But is it? There seems plenty of reason to doubt whether the approach is either new or open source. My original concept when proposing CRE Loaded commercialization was to charge a standard fee per copy distributed with a 30 to 90 day support window, following which support could be obtained on a contract basis. Revenues would be further augmented by internally developed documentation and education offerings made available both directly to the public on Chain Reaction’s own site, and via a distribution network of existing community vendors. The value of the software would be increased by ongoing addition of new features designed and built in house, and refactoring of the core code to bring it into alignment with the current PHP and MySQL feature sets and changes in the security environment.
What has emerged appears to be little more than SaaS without the second S. Here is why.
The “manual” posted on the latest incarnation of their website is a thinly disguised knock off of Kerry Watson’s 6.2 Users Manual. They may argue that there are few other ways to state the programs use, and that just may be. But why can’t the ‘designers’ of the software do any better? They should for example, have access to and include information on input formats and boundaries, and systemic capabilities and limitations which are not readily available to the non-programmer. Such information is not, as of the date of this writing, available in their “users guide”. Their “educational program” consists of a page buried 3-5 levels deep in their site which asks the users to inform Chain Reaction of their educational needs so that content can be developed. So much for educational and documentation support.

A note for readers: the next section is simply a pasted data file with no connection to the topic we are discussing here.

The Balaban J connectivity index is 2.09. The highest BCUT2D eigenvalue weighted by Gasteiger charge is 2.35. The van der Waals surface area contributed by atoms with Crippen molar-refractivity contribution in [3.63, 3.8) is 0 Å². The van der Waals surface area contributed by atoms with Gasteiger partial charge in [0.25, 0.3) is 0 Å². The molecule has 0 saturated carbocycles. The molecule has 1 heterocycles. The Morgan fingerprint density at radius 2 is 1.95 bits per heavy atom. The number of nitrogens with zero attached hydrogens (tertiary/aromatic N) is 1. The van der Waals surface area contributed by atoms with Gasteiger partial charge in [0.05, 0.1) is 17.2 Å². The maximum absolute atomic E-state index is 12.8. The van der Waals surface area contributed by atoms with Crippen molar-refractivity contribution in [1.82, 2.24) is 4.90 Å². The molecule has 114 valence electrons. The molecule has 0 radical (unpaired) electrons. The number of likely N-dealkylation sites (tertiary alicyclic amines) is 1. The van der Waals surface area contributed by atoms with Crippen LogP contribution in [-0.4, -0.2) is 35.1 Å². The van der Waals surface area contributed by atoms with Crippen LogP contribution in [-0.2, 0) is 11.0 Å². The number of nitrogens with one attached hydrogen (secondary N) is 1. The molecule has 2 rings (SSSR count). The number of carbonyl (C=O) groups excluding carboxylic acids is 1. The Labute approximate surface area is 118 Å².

Their new releases are “subscription” based. But there is some room for question as to just what users would be subscribing. What does Chain Reaction deliver in return for its charges?
Development? Please. The order API and forms systems were laid down before I left the company in July of 2007. An improved design for warehouse management was also in place and ready for development. Instead, Chain Reaction has chosen to proceed using the Multi Vendor shipping contribution from osCommerce rather than entrusting their own development team with producing a simpler more maintainable system. Refactoring? None to be found. Instead development has focused on piecemeal plodding changes which have made the software arguably more secure, but no more than PHP 5 tolerant and addressing persistent holes in systems left by ill thought out efforts to bypass a flawed attribute system rather than rebuilding it.
Support? It is to laugh. Their forums have an arguably better record of problem solving than their support department, which is hampered by their lack of commitment to fully documenting their systems development and educating their support staff. Manuals? Well, we’ve already covered that.
Leadership? Where has that been? You can’t lead people when you are either not interested in talking with them or actively attacking their livelihood.
Hosting? Most telling here is the reported closure of Chain Reactions hosting sites to new customers. If Chain Reaction can’t successfully drive a hosting operation forward based on their own software, who can?
Where then, the service?
Chain Reaction no longer has nothing to offer that their potential client base wants. There is no model here.
The issues here are legion. For a good outline of what has been going on with Chain Reaction check out Laura Wheelers posts on her blog at http://frumpyhausfrau.com in these posts:
Some good stuff here, and Laura really hits the nail on the head.
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